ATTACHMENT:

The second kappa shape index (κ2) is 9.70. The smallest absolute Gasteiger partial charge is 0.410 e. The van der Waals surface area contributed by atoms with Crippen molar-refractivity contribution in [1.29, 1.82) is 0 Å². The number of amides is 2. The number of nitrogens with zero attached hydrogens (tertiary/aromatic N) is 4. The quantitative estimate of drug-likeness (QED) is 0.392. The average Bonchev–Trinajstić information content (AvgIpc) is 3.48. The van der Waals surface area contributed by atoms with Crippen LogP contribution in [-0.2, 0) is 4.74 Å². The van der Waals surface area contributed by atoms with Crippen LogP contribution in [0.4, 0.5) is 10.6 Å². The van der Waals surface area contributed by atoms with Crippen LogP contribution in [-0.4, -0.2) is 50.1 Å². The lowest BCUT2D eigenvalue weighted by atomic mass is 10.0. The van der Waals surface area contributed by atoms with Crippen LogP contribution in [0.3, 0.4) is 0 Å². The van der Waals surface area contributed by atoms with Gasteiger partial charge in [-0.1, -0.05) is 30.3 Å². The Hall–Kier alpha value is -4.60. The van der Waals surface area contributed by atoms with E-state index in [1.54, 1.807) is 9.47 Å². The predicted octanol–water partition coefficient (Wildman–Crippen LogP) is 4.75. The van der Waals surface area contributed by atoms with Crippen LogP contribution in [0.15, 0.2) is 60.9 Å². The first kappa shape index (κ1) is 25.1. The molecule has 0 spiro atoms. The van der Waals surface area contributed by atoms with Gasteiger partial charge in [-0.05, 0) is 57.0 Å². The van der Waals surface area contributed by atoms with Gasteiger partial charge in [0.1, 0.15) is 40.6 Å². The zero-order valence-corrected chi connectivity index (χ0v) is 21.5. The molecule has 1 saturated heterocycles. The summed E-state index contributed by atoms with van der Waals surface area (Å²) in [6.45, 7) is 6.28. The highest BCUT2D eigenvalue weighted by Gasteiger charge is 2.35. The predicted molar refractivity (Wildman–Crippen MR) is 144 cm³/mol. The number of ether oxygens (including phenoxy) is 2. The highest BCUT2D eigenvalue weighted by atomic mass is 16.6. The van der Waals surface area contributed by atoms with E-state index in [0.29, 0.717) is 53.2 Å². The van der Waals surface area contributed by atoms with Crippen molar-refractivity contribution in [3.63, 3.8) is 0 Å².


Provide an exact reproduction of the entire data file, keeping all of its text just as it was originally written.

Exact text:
The second kappa shape index (κ2) is 9.70. The smallest absolute Gasteiger partial charge is 0.410 e. The van der Waals surface area contributed by atoms with Crippen molar-refractivity contribution in [1.29, 1.82) is 0 Å². The number of amides is 2. The number of nitrogens with zero attached hydrogens (tertiary/aromatic N) is 4. The quantitative estimate of drug-likeness (QED) is 0.392. The average Bonchev–Trinajstić information content (AvgIpc) is 3.48. The van der Waals surface area contributed by atoms with Crippen LogP contribution in [-0.2, 0) is 4.74 Å². The van der Waals surface area contributed by atoms with Crippen LogP contribution in [0.4, 0.5) is 10.6 Å². The van der Waals surface area contributed by atoms with Crippen LogP contribution in [-0.4, -0.2) is 50.1 Å². The lowest BCUT2D eigenvalue weighted by atomic mass is 10.0. The van der Waals surface area contributed by atoms with Crippen LogP contribution in [0.3, 0.4) is 0 Å². The van der Waals surface area contributed by atoms with Gasteiger partial charge in [-0.1, -0.05) is 30.3 Å². The Hall–Kier alpha value is -4.60. The van der Waals surface area contributed by atoms with E-state index in [1.54, 1.807) is 9.47 Å². The predicted octanol–water partition coefficient (Wildman–Crippen LogP) is 4.75. The van der Waals surface area contributed by atoms with Crippen LogP contribution in [0.15, 0.2) is 60.9 Å². The first kappa shape index (κ1) is 25.1. The molecule has 0 spiro atoms. The van der Waals surface area contributed by atoms with Gasteiger partial charge in [-0.05, 0) is 57.0 Å². The van der Waals surface area contributed by atoms with Gasteiger partial charge in [0.1, 0.15) is 40.6 Å². The zero-order valence-corrected chi connectivity index (χ0v) is 21.5. The molecule has 1 saturated heterocycles. The summed E-state index contributed by atoms with van der Waals surface area (Å²) in [6.45, 7) is 6.28. The highest BCUT2D eigenvalue weighted by Gasteiger charge is 2.35. The predicted molar refractivity (Wildman–Crippen MR) is 144 cm³/mol. The number of ether oxygens (including phenoxy) is 2. The highest BCUT2D eigenvalue weighted by atomic mass is 16.6. The van der Waals surface area contributed by atoms with E-state index in [0.29, 0.717) is 53.2 Å². The van der Waals surface area contributed by atoms with Crippen molar-refractivity contribution in [3.63, 3.8) is 0 Å².